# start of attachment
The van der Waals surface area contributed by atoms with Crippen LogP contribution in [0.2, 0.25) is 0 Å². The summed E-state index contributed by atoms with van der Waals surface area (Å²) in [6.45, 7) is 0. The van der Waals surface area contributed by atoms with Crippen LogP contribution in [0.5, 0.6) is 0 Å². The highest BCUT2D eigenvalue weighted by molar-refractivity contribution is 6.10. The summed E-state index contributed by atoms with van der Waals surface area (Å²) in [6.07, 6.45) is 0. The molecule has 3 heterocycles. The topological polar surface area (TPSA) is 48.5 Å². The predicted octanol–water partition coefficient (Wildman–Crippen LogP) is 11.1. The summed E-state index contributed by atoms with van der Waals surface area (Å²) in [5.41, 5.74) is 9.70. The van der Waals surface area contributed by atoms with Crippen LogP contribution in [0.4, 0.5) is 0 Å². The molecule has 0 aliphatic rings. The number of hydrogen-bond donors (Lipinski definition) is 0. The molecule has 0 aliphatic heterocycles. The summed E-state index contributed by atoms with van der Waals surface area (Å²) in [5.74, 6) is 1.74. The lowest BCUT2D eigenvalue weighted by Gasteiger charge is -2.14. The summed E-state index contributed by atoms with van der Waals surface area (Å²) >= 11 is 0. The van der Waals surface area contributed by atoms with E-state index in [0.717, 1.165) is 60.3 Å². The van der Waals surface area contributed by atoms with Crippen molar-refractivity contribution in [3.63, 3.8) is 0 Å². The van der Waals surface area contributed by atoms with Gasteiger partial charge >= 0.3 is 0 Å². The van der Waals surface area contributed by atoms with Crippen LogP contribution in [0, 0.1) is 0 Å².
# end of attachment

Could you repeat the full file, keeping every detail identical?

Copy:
The van der Waals surface area contributed by atoms with Crippen LogP contribution in [0.2, 0.25) is 0 Å². The summed E-state index contributed by atoms with van der Waals surface area (Å²) in [6.45, 7) is 0. The van der Waals surface area contributed by atoms with Crippen LogP contribution in [0.5, 0.6) is 0 Å². The highest BCUT2D eigenvalue weighted by molar-refractivity contribution is 6.10. The summed E-state index contributed by atoms with van der Waals surface area (Å²) in [6.07, 6.45) is 0. The molecule has 3 heterocycles. The topological polar surface area (TPSA) is 48.5 Å². The predicted octanol–water partition coefficient (Wildman–Crippen LogP) is 11.1. The summed E-state index contributed by atoms with van der Waals surface area (Å²) in [5.41, 5.74) is 9.70. The van der Waals surface area contributed by atoms with Crippen LogP contribution in [0.4, 0.5) is 0 Å². The molecule has 0 aliphatic rings. The number of hydrogen-bond donors (Lipinski definition) is 0. The molecule has 0 aliphatic heterocycles. The summed E-state index contributed by atoms with van der Waals surface area (Å²) in [5.74, 6) is 1.74. The lowest BCUT2D eigenvalue weighted by Gasteiger charge is -2.14. The summed E-state index contributed by atoms with van der Waals surface area (Å²) >= 11 is 0. The van der Waals surface area contributed by atoms with E-state index in [0.717, 1.165) is 60.3 Å². The van der Waals surface area contributed by atoms with Crippen molar-refractivity contribution in [3.63, 3.8) is 0 Å². The van der Waals surface area contributed by atoms with Gasteiger partial charge >= 0.3 is 0 Å². The van der Waals surface area contributed by atoms with Crippen LogP contribution in [0, 0.1) is 0 Å².